We had a good talk about the various plants in the raised box garden.

I had my new version of lunch: a deconstructed cheese, pickle, and onion sandwich, because I don’t especially like bready sandwiches.

deconstructed sandwich

Klipsan Beach Cottages

We did the usual hour long tidy. Deer had got into the garden again.

leaves stripped off the roses

birdbath view

Strobilanthus atropurpurea

Hydrangea ‘Izu No Hana’

looking in the east gate

Perovskia (Russian sage)

in the fenced garden

Helenium

Timmie (Timothea)

Mary and I are starting to talk about labeling a lot of plants by the end of the year for the new owners, and about which plants Mary will want to take starts of to their new home.

We were finishing work early today so that we could tour a friend’s garden near KBC.

Gail’s garden

Going down a road we had never been down before, and jogging over to another road, we found a woodland garden tucked away at the end of a long gravel driveway.  Gail has lived here for a couple of year.  Local gardeners Mark and Joe have helped her to create a garden in a woodland frequented by deer, raccoons, and bears.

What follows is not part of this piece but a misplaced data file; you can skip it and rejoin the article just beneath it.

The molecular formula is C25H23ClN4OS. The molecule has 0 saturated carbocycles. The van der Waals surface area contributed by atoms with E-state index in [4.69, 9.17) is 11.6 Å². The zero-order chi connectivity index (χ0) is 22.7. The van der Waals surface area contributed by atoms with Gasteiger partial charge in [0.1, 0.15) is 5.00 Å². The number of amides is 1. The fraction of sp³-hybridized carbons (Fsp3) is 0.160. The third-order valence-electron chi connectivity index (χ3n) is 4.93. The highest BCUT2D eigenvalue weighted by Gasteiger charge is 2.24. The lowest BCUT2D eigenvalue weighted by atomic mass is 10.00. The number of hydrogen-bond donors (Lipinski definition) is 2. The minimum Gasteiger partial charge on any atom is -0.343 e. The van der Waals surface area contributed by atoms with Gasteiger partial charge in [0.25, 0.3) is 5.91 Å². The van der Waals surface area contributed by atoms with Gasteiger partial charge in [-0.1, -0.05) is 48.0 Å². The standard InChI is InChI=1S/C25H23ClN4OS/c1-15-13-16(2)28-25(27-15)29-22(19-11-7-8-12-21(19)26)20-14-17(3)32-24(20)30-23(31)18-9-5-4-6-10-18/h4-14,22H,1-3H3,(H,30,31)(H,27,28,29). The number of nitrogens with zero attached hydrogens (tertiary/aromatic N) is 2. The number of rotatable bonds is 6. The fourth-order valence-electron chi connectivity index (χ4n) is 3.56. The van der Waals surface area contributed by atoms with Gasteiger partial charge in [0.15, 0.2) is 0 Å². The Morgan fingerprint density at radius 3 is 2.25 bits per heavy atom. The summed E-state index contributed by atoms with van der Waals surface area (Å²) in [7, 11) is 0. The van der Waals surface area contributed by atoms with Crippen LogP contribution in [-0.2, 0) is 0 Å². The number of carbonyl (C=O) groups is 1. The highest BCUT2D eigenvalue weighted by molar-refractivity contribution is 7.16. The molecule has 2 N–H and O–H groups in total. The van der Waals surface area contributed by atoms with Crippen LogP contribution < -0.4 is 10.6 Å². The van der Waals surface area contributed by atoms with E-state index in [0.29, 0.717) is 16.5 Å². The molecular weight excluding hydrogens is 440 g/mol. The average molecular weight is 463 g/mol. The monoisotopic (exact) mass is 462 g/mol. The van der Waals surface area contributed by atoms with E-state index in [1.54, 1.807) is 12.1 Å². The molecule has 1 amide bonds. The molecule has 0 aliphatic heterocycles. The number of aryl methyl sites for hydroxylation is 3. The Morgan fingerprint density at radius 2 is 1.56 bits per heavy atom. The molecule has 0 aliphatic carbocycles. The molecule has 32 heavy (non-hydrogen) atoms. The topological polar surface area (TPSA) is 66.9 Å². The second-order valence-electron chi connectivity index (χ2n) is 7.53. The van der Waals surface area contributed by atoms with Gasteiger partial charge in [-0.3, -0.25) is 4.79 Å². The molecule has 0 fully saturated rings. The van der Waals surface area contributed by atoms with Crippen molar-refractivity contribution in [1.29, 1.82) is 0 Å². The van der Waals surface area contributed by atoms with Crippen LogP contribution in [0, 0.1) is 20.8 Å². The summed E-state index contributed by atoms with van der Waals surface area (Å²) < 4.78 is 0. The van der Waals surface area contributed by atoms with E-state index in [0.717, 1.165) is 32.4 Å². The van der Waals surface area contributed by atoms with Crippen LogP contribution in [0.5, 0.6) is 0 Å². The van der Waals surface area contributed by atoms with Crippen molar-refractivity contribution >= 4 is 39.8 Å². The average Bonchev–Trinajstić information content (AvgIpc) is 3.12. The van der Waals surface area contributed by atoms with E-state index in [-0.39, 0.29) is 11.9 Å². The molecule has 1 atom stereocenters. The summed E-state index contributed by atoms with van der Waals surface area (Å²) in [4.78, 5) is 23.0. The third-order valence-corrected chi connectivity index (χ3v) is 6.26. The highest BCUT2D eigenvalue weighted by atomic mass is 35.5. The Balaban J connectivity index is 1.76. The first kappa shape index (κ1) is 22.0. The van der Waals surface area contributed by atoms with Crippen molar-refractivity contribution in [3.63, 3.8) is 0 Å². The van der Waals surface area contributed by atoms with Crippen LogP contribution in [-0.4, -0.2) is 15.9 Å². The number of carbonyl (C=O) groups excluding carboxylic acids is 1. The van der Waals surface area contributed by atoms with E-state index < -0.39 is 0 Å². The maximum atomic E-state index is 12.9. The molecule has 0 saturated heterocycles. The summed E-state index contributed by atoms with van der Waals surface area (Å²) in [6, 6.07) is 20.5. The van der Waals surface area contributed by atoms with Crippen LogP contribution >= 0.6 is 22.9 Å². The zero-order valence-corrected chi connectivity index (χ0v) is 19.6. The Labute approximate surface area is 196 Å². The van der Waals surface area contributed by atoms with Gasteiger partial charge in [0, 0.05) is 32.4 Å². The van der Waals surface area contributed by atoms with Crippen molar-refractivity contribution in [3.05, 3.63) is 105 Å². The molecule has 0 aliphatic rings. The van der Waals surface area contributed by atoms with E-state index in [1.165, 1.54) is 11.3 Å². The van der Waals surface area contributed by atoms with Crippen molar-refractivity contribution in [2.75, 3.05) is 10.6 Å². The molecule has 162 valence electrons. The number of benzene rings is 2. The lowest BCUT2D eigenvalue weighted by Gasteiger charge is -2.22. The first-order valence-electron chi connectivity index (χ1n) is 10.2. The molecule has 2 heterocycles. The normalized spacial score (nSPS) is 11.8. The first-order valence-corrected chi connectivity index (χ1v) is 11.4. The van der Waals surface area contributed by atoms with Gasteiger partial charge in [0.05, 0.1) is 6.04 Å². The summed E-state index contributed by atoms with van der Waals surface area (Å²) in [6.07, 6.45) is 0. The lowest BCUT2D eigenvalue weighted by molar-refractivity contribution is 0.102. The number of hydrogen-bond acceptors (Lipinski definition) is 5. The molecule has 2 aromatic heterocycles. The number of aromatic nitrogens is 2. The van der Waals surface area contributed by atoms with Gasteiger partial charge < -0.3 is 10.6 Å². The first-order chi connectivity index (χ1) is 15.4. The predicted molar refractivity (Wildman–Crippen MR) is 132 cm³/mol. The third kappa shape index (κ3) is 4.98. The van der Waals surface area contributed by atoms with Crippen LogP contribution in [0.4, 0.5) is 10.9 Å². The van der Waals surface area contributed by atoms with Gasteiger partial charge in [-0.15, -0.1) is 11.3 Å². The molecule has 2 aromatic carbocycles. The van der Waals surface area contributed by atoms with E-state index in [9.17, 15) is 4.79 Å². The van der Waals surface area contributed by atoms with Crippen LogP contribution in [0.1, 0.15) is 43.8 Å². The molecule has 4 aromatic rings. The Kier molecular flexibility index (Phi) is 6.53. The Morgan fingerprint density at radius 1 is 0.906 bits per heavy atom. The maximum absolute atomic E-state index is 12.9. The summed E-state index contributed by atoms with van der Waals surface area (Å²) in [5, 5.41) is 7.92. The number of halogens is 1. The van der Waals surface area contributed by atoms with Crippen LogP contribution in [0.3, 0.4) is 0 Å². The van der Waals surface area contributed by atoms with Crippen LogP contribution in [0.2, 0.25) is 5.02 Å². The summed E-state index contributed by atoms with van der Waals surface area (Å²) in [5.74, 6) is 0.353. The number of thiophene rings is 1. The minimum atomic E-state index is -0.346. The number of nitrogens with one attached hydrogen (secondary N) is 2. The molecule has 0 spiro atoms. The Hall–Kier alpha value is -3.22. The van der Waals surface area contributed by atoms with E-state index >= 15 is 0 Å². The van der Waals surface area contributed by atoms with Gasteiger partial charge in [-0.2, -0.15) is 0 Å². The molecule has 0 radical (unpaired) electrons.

The property abounds in old rhododendrons because the previous owners used to work at Clarke Nursery, the local specialists in rhododendrons, which was located where Steve and John’s Bayside garden is now.  Steve Clarke’s family nursery had a big influence here on the peninsula and you will find their plants in many gardens (including mine).

We were greeted by Gail and Bob the Dog.

Bob the Dog

lots of big old rhododendrons

Allan’s photo

a late lily and a rhodie with huge leaves

a “fairy garden” around an old stump

Bob the Dog on the back porch

The east edge of the property is marshland, with Spirea douglasii on an island in the middle.

The spirea is a haze of pink spires earlier in the year.

The raccoons and bears go in under the tree to the right, above, and cross over to the solid ground island.

farther along the edge of the marsh

I felt a little presence at my feet, and looked down to see Collar.  That was my clue that Mark and Joe had arrived to join our tour.

Joe and Collar. Let me see your ears!

Let me see your ears, Collar!

There we go!

a sit spot

Jack the Cat appeared.

a plush and friendly cat

Green Man on a tree